by Daniel Rondeau
I can now say with confidence that I have read more pieces by Daniel Rondeau than by any other author. J’écris parce que je chante mal is a thoroughly charming collection of very short fiction, each short story lasting no more than a paragraph or a page or three. In all, around 100 stories make up the 200 pages. The short ones are the most enjoyable, the rare disappointments reserved for the longer pieces, as though the author is in his element when painting a scene, at his least convincing when forced to develop it.
The resulting sketches are impressive, though. Rondeau is at his best when talking about drinking and relationships, hiding in a pub from the world outside—and, of course, in equal measure, hiding in a pub and still very much a part of the world outside, as problems caused by the demon drink, children, births, deaths, and marriages continue to play on his mind, whatever the time of night, no matter how many pints he’s had.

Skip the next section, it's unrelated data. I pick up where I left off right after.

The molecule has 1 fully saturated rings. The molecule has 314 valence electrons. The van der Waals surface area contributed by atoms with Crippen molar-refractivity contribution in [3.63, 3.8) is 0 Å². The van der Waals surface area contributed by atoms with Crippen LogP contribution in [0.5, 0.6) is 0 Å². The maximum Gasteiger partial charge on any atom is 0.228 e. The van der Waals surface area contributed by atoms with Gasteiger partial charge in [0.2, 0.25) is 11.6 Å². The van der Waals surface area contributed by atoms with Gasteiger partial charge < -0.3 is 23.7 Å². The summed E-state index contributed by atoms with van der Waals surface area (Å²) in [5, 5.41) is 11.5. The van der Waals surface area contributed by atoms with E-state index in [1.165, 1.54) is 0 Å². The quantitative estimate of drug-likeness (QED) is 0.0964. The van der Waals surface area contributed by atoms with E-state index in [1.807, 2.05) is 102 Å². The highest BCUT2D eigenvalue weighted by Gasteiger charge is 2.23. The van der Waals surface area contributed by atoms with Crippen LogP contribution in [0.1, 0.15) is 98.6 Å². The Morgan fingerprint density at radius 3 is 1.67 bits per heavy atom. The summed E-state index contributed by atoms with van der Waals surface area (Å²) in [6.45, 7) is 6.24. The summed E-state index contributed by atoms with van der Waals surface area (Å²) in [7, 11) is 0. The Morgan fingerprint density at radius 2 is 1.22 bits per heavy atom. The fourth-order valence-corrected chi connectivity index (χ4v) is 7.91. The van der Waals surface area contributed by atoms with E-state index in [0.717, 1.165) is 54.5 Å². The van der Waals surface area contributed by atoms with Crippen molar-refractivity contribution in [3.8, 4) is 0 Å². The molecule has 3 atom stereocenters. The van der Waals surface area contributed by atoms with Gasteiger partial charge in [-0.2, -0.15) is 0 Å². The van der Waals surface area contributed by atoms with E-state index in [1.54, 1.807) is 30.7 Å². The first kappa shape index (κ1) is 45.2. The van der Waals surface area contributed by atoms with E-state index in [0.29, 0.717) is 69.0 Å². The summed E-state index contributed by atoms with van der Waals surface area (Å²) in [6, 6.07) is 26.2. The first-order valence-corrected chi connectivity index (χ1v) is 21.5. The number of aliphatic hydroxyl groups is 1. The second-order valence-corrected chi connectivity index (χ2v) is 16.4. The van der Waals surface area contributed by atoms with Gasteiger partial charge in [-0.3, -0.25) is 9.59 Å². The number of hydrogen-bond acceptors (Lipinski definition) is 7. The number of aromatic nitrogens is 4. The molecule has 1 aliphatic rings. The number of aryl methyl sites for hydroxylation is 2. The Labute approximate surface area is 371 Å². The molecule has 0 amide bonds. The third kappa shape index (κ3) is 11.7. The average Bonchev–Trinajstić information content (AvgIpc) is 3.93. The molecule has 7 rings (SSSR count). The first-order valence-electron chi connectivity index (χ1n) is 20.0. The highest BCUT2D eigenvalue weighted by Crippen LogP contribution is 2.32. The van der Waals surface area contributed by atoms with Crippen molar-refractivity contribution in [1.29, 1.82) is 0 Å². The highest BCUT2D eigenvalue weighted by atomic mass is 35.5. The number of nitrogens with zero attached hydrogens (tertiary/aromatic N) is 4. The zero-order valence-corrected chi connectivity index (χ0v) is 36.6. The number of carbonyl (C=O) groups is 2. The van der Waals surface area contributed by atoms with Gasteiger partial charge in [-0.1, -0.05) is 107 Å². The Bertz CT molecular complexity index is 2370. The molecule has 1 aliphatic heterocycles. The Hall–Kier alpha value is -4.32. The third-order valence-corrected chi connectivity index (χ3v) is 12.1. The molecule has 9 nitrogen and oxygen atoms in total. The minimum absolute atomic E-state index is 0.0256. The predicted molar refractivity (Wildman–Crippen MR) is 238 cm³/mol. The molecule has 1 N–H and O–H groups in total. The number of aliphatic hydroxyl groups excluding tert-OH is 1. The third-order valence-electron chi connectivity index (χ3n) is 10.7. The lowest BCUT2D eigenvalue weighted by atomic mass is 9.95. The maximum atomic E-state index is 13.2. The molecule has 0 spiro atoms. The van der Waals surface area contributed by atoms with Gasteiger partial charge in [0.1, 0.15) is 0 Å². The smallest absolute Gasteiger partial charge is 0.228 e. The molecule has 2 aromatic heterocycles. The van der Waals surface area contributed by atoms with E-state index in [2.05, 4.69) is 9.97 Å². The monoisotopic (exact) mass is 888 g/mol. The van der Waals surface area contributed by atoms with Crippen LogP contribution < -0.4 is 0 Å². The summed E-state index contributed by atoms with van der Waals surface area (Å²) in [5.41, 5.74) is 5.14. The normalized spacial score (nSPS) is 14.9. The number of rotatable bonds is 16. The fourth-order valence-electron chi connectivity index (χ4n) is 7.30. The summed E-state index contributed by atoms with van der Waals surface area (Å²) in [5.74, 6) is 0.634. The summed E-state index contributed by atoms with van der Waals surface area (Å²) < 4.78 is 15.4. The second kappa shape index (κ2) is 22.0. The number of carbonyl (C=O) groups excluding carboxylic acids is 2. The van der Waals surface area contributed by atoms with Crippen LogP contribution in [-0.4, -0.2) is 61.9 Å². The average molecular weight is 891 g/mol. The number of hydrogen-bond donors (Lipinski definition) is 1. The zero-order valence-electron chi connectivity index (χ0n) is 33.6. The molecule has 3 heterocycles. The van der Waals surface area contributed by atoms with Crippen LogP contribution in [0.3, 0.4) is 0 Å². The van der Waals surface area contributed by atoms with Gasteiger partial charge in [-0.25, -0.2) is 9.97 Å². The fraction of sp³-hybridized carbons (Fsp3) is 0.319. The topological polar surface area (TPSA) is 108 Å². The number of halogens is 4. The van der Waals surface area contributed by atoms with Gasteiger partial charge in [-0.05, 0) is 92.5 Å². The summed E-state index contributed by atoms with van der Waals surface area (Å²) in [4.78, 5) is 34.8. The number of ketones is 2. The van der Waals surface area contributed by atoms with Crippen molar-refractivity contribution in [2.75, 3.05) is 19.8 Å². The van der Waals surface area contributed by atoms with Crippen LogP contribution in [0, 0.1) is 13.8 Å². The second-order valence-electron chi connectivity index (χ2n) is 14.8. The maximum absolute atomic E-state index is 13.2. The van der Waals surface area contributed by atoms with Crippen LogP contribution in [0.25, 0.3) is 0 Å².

But it’s not all about drinking. Serious themes like the Dawson College and Virginia Tech massacres even get a mention, as Rondeau contemplates the lighter and the weightier things in life, swirling his glass, holding it up to the light, and trying to figure out where it all went wrong, how he lucked out, if it even matters.
We put down the book convinced that Rondeau would make a fine drinking companion. Although, as he takes care to point out in the epigraph, “Je est un autre.” His liver will be relieved to hear it.
Review by Peter McCambridge
Read an excerpt in translation here.